Shinji Turner-Yamamoto is a Japanese born U.S.-based artist known for paintings, sculptures, and installations employing elemental materials such as trees, fossils, and minerals, creating profound viewer connections with nature. He works with identifiable imagery to encourage humanity to encounter the essential in nature and time in new and unexpected ways and is committed to using historic and natural elements in his work as meditations on the environment. He studied at Kyoto City University of Arts, and, sponsored by the Italian government, at Accademia di Belle Arti, Bologna, where he lived for eleven years.
His Global Tree Project explores a poetic reunion with nature, making visible bonds and similarities between plant life and humanity, emphasizing ecological wisdom and the interconnectedness of all life. Shinji Turner-Yamamoto: Global Tree Project published byDAMIANI, fall 2012, documents 11 projects worldwide realized in a ruined folly on a cliffoverlooking the Celtic Sea, an 8th century Kiyomizu Temple Sutra Hall, a garden in New Delhi, the Mongolian Gobi Desert, and abandoned architectural landmarks in the American Midwest.
His recent projects are About Trees, Zentrum Paul Klee, Bern, Switzerland, and Sidereal Silence, a 2016 solo exhibition for the Alice F. and Harris K. Weston Art Gallery in the Aronoff Center for the Arts selected by the National Endowment for the Arts to receive an "Art Works/Visual Arts" category grant.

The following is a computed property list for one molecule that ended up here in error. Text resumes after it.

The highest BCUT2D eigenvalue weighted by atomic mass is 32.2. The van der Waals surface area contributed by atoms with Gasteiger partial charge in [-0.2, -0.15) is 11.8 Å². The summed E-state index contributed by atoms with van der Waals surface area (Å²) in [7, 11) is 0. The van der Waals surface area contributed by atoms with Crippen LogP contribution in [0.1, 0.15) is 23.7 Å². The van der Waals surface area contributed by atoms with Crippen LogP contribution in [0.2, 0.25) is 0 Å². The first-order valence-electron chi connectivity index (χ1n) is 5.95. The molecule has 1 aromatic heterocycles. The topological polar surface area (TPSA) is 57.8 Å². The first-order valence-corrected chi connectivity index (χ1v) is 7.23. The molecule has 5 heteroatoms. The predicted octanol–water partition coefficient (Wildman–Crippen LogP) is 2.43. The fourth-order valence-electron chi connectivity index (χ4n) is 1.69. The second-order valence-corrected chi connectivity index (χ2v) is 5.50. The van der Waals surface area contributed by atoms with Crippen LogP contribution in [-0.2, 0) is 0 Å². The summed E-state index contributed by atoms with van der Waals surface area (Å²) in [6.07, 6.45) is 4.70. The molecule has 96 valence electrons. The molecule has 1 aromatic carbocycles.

His work has also been the subject of solo shows at Museo d'Arte Contemporanea Villa Croce, Genoa, Italy; Crawford Art Gallery, Cork, Ireland; the Contemporary Arts Center, Cincinnati, OH; and the Ippaku-tei Teahouse, Embassy of Japan, Washington, DC. Recent site-specific Global Tree Project installations include: MONGOLIA 360°: Land Art Biennial; Hanging Garden, Holy Cross Church, Cincinnati, OH; and Disappearances, SiTE:LAB at an abandoned industrial building, Grand Rapids, MI, which received the 2011 ArtPrize International Juried Award.
He lives and works in Cincinnati, OH.